Out of the Water, Part 1
Another mod emergency has reared its ugly…fin.
The minute I was able to fly again…well, I started having to fly again. With a lot more pre-arrangement involved than before, of course – have to make sure my ID and passport will actually be accepted at any airport I’ll have to go through before I get to that airport. So far we haven’t had any problems, the people who’ve requested our help have been really on the ball when it comes to making sure all the details from their end have been worked out in advance. There was one place, a hotel, that insisted I had to have proof of current rabies vaccination before I could stay there, but luckily I had my tags with me. Yes, official rabies tags, the same ones you get for a dog. The guys and I have always been vaccinated because that’s just playing it safe when you work with animals, but the usual HDC vaccine given to people won’t work on me now so Doc in his near-infinite attention to detail had created a hybrid version. And sent the guys the vaccination schedule for the other two follow-up shots I was going to need after the initial one, and also his notes so we could re-create the vaccine every year. Oh, and he’d provided the tags, which I admit to having been pretty annoyed about when I found them attached to my keyring after the kidnapping, but they were registered in the county’s system so I hung onto them. So I guess I owe Doc an apology for being annoyed…
…Okay, maybe not. He may be an honorable and weirdly thoughtful bastard, but he’s still a bastard.
Anyway, Joey and I had been in India. Again. This time because some idiots had decided to play around with DIY mod kits they’d gotten off the black market, because they thought making elephants meaner would stop poachers. News flash: Elephants can be plenty mean if they feel like it, they don’t need any help with that. Indian elephants aren’t nearly as big as their African cousins, though, and a little too high a percentage of crocodile mod made their first project even smaller and quite a bit slower thanks to short, stubby legs and a heavy body. Still pretty huge, though, and now with meat-eating, tail swinging action thrown in. So basically, a low-budget four-ton dinosaur with a prehensile trunk. And then they’d tried a more complex mod on another elephant and came up with the high-end version, which came out more like a carnivorous woolly mammoth with tiger stripes.
Luckily India already has several preserves where large animals can be kept. Not the Elephas tigris indicus, because it was basically an eating machine and had to be put down. But Elephas makara maximus settled into his own corner of the big elephant preserve just fine and even killed and ate a couple of poachers who attacked one of ‘his’ elephants the first week – yeah, we didn’t dare make another makara to keep him company, but luckily he bonded with the elephants and now he’s really territorial over them. Word is the poachers are fleeing the area in droves, and some of them even tried complaining to the government. The government responded by having a public celebration in honor of the makara and giving the preserve more money, because they really, really hate poachers.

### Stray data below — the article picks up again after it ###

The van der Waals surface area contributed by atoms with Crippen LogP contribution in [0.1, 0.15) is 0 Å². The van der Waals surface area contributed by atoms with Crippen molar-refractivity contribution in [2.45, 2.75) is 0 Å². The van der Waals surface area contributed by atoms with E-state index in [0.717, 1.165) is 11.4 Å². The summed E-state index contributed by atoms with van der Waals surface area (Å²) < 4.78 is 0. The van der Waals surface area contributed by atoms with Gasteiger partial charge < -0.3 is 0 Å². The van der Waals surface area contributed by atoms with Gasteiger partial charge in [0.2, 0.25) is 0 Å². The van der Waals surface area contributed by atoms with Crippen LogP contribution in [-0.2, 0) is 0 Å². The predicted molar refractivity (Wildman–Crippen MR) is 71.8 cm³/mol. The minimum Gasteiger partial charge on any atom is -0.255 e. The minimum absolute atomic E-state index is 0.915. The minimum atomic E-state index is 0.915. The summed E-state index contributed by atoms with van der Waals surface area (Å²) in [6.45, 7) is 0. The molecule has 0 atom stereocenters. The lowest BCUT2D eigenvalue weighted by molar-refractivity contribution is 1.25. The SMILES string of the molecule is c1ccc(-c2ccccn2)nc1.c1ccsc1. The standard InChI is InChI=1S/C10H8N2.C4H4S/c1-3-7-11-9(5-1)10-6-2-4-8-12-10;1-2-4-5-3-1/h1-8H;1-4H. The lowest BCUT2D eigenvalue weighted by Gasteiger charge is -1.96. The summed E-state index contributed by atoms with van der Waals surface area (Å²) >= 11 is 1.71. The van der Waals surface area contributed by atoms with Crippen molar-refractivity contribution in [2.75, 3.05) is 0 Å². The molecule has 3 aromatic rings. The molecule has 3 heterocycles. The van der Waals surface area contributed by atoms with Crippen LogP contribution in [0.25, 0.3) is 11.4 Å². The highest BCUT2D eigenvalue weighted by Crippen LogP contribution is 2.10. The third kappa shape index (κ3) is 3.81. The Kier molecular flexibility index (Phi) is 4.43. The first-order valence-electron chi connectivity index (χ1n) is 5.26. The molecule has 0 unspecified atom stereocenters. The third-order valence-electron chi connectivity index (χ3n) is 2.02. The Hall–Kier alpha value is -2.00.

Anyway, Joey and I and Larry, the security guy who normally travels overseas with us, had just gotten back from India, had in fact just gotten off the plane and headed for Customs, when we saw Dave and Pete waiting for us. And a Customs official with a dog, Mike from the security agency, and a guy in a suit who looked like he was about to vibrate apart. Everybody smelled nervous. “Oh crap, what happened?”
“Nothing to any of us,” Dave reassured me quickly. “But you’re flying right back out again. Someone got stupid at one of the resorts down in Cancún.”
He held out his phone, which showed a picture of something in the beautiful blue water just off the pristine beach of a fancy resort. Something big and black with a big fin sticking up. And there were smaller black somethings in the water with it. Joey made a face. “Well, that’s not an orca,” he said. “Or a whale. Do we know what it is?”
Pete shook his head. “The tourists are going crazy trying to get pictures of it, but so far nothing good enough has been posted to give us a lead.” He indicated the man in the suit. “This is Mr. Ortega, from the Mexican embassy – he brought the paperwork and the plane tickets, and because this is an emergency he requested a waiver from Customs.”
That brought the Customs agent into the conversation. His name tag said he was R. Henry, and although he was a little bit agitated his scent said the change in his routine was welcome rather than annoying. “This is an emergency, so we can be fast,” he told us. His dog was already sniffing our suitcases, and when it tried to sniff me a little more intimately he pulled it back. “I just need to know that you don’t have any fruits, vegetables, plants or animals with you, and if you’ve got your paperwork for your specimen case I’ll take that and you can switch out for a fresh one with Dr. Montoya – I already checked his, and the paperwork is inside.”
I handed the paperwork over, and gave my specimen case to Pete. My stomach was dropping right through the bottom of my shoes. No way everyone was this panicked if there weren’t human casualties. “How many people, guys?”
Mr. Ortega was the one who answered me. “Somewhere between six and fifteen. As it is a resort, it can be difficult to track the guests with any accuracy.” He made a face. “ This only came to my attention a few hours ago. I am sorry to ask you to get right back on a plane after a twenty-hour flight, but the official lab in Mexico City is not up to handling this yet. And my government worries it may be the work of terrorists.”